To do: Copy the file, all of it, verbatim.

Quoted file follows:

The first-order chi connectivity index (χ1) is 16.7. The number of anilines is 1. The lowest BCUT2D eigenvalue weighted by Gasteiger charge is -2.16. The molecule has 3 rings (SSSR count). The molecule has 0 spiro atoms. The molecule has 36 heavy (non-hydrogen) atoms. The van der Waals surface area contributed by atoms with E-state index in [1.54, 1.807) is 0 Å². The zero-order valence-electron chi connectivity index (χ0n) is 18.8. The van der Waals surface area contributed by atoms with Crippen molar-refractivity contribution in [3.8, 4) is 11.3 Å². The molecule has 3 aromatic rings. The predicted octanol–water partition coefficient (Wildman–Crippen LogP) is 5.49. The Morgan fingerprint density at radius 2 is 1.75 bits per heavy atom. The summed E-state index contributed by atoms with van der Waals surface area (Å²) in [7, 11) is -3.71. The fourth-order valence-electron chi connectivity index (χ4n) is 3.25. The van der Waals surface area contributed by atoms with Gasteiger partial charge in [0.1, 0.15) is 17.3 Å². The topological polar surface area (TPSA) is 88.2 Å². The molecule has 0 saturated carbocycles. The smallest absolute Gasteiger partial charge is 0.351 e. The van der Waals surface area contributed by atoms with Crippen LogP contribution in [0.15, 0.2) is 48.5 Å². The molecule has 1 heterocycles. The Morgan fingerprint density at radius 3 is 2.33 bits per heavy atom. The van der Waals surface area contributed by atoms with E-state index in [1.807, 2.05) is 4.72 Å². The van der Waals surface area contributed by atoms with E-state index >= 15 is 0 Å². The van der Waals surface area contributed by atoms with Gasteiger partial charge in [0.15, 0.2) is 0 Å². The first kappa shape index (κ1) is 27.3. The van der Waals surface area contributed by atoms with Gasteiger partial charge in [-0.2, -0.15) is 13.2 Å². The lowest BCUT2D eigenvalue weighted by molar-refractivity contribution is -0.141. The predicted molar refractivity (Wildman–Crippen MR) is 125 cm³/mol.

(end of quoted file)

The first-order chi connectivity index (χ1) is 16.7. The number of anilines is 1. The lowest BCUT2D eigenvalue weighted by Gasteiger charge is -2.16. The molecule has 3 rings (SSSR count). The molecule has 0 spiro atoms. The molecule has 36 heavy (non-hydrogen) atoms. The van der Waals surface area contributed by atoms with E-state index in [1.54, 1.807) is 0 Å². The zero-order valence-electron chi connectivity index (χ0n) is 18.8. The van der Waals surface area contributed by atoms with Crippen molar-refractivity contribution in [3.8, 4) is 11.3 Å². The molecule has 3 aromatic rings. The predicted octanol–water partition coefficient (Wildman–Crippen LogP) is 5.49. The Morgan fingerprint density at radius 2 is 1.75 bits per heavy atom. The summed E-state index contributed by atoms with van der Waals surface area (Å²) in [7, 11) is -3.71. The fourth-order valence-electron chi connectivity index (χ4n) is 3.25. The van der Waals surface area contributed by atoms with Gasteiger partial charge in [0.1, 0.15) is 17.3 Å². The topological polar surface area (TPSA) is 88.2 Å². The molecule has 0 saturated carbocycles. The smallest absolute Gasteiger partial charge is 0.351 e. The van der Waals surface area contributed by atoms with Crippen LogP contribution in [0.15, 0.2) is 48.5 Å². The molecule has 1 heterocycles. The Morgan fingerprint density at radius 3 is 2.33 bits per heavy atom. The van der Waals surface area contributed by atoms with E-state index in [1.807, 2.05) is 4.72 Å². The van der Waals surface area contributed by atoms with E-state index >= 15 is 0 Å². The van der Waals surface area contributed by atoms with Gasteiger partial charge in [0.15, 0.2) is 0 Å². The first kappa shape index (κ1) is 27.3. The van der Waals surface area contributed by atoms with Gasteiger partial charge in [-0.2, -0.15) is 13.2 Å². The lowest BCUT2D eigenvalue weighted by molar-refractivity contribution is -0.141. The predicted molar refractivity (Wildman–Crippen MR) is 125 cm³/mol.